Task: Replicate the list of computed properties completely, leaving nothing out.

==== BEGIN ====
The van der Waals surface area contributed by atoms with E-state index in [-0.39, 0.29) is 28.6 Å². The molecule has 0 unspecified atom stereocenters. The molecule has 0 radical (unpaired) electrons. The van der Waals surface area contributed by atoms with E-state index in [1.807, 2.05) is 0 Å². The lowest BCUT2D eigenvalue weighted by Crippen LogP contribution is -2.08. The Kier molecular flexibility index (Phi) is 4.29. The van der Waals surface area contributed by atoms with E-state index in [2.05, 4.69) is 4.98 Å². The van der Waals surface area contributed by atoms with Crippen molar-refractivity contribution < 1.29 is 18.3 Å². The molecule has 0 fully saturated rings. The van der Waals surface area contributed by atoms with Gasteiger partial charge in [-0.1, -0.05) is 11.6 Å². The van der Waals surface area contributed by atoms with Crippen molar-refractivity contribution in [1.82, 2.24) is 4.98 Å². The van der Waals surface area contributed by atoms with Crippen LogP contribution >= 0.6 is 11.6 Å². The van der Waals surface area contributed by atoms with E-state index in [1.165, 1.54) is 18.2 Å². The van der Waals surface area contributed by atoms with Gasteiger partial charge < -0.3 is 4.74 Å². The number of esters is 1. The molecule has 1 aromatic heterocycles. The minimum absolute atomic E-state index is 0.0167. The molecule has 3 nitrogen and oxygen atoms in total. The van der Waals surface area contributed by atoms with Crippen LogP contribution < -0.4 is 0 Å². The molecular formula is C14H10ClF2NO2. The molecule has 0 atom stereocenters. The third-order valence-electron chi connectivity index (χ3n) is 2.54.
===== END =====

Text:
The van der Waals surface area contributed by atoms with E-state index in [-0.39, 0.29) is 28.6 Å². The molecule has 0 unspecified atom stereocenters. The molecule has 0 radical (unpaired) electrons. The van der Waals surface area contributed by atoms with E-state index in [1.807, 2.05) is 0 Å². The lowest BCUT2D eigenvalue weighted by Crippen LogP contribution is -2.08. The Kier molecular flexibility index (Phi) is 4.29. The van der Waals surface area contributed by atoms with E-state index in [2.05, 4.69) is 4.98 Å². The van der Waals surface area contributed by atoms with Crippen molar-refractivity contribution < 1.29 is 18.3 Å². The molecule has 0 fully saturated rings. The van der Waals surface area contributed by atoms with Gasteiger partial charge in [-0.1, -0.05) is 11.6 Å². The van der Waals surface area contributed by atoms with Crippen molar-refractivity contribution in [1.82, 2.24) is 4.98 Å². The van der Waals surface area contributed by atoms with Crippen LogP contribution >= 0.6 is 11.6 Å². The van der Waals surface area contributed by atoms with E-state index in [1.165, 1.54) is 18.2 Å². The van der Waals surface area contributed by atoms with Gasteiger partial charge < -0.3 is 4.74 Å². The number of esters is 1. The molecule has 1 aromatic heterocycles. The minimum absolute atomic E-state index is 0.0167. The molecule has 3 nitrogen and oxygen atoms in total. The van der Waals surface area contributed by atoms with Crippen LogP contribution < -0.4 is 0 Å². The molecular formula is C14H10ClF2NO2. The molecule has 0 atom stereocenters. The third-order valence-electron chi connectivity index (χ3n) is 2.54.